To Photograph Is to Learn How to Die

To Photograph Is to Learn How to Die

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The Ice Plant, 2023. First edition.
Softcover, 248 pp., 115 x 170 mm. Text by Tim Carpenter.

To Photograph Is To Learn How To Die is a book-length essay about the essential usefulness of the practice of making photographs. Drawing on the writings of Wallace Stevens and dozens of other poets, artists, musicians and thinkers, American photographer Tim Carpenter argues passionately — in one main essay and a series of lively digressions — that photography is unique among the arts in its capacity for easing the fundamental ache of our mortality; for managing the breach that separates the self from all that is not the self; for enriching one’s sense of freedom and personhood; and for cultivating meaning in an otherwise meaningless reality. Printed in three colors that reflect the various ‘voices’ of the book, the typographically innovative text design follows several channels of thought, allowing for various approaches to reading. A unique and instructive contribution to the literature on photography, Carpenter’s research offers both a timely polemic and a timeless resource for those who use a camera.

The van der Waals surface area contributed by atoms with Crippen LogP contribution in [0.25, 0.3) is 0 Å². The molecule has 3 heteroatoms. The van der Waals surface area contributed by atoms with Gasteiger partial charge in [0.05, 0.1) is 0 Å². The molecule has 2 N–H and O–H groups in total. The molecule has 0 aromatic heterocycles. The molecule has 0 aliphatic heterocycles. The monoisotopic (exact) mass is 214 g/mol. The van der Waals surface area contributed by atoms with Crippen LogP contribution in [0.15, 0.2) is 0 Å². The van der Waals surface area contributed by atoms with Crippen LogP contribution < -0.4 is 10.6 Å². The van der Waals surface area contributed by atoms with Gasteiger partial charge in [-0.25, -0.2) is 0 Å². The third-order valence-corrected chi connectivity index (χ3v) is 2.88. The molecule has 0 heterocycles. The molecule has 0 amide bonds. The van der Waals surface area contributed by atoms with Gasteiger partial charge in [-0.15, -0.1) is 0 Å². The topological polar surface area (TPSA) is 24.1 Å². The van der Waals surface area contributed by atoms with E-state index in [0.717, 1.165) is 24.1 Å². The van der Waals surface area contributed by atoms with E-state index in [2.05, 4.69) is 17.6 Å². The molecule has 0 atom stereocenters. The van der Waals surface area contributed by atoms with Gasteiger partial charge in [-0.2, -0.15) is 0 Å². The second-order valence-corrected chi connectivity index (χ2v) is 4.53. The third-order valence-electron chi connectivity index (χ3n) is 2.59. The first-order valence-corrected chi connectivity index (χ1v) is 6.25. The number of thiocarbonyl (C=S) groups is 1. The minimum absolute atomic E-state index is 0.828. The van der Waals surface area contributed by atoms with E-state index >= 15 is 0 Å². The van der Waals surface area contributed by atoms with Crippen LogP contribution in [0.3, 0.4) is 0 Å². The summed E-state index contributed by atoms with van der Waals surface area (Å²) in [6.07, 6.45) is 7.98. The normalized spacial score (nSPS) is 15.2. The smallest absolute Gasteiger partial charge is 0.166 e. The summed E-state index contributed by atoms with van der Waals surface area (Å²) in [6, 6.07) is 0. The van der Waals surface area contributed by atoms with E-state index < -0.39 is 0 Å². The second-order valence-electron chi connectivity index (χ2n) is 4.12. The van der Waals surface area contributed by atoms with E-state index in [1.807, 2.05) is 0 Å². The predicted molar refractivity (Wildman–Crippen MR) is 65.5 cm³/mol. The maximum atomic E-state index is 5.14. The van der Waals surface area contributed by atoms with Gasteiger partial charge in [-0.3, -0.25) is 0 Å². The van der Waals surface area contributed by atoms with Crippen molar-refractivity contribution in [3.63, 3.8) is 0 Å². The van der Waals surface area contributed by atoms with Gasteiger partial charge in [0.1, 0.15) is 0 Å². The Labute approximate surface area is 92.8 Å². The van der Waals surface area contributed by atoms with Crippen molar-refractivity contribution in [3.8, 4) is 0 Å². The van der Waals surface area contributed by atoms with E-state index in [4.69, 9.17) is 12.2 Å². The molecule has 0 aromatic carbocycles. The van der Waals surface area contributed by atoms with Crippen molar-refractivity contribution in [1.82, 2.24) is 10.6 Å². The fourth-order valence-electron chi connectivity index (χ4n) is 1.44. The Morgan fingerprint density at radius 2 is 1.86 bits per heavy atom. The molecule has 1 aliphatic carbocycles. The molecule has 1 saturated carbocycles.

"Tim Carpenter’s book-length essay often feels lit from within — thanks to his own insights sagely illuminated by gems from his fellow photographers, poets, musicians, painters, curators, and others. I keep the book on my bedside table near the poems of Emily Dickinson and Tomas Tranströmer, for those sleepless nights when a little light — or enlightenment — is needed."Rececca Norris Webb

"In To Photograph Is To Learn How To Die, Tim Carpenter has crafted a dynamic weaving of thought that I can best describe as a 3-D read. Using quotes by poets and philosophers to specify, and his own writing to illuminate and unify, he describes in 360˚ the perspective on creative thought and action that we’ve been needing, waiting for. You’ll want to keep this book nearby." Terri Weifenbach

"I don’t know anybody who believes in photography more than Tim Carpenter. His book-length essay draws widely from literature, music, and philosophy, but it’s in service of his passionate sermon on photographs and their ability to elevate our experience of the world. Preach, Brother Tim! Preach!" Alec Soth

"To tease out the ineffable and ultimately leave it undisturbed.  This is a book that rewards those who defiantly embrace the idiosyncrasies and shortcomings that lend us our essential individuality while sharing in an abiding love for this flawed world." Raymond Meeks

Tim Carpenter is a photographer, writer, and educator who works in Brooklyn and central Illinois. He is the author of several photobooks, among them Christmas Day, Bucks Pond Road; Local objects; Bement grain; and The king of the birds. He holds an MFA in Photography from the Hartford Art School and is on the faculty of the Penumbra Foundation Long-term Photobook Program.

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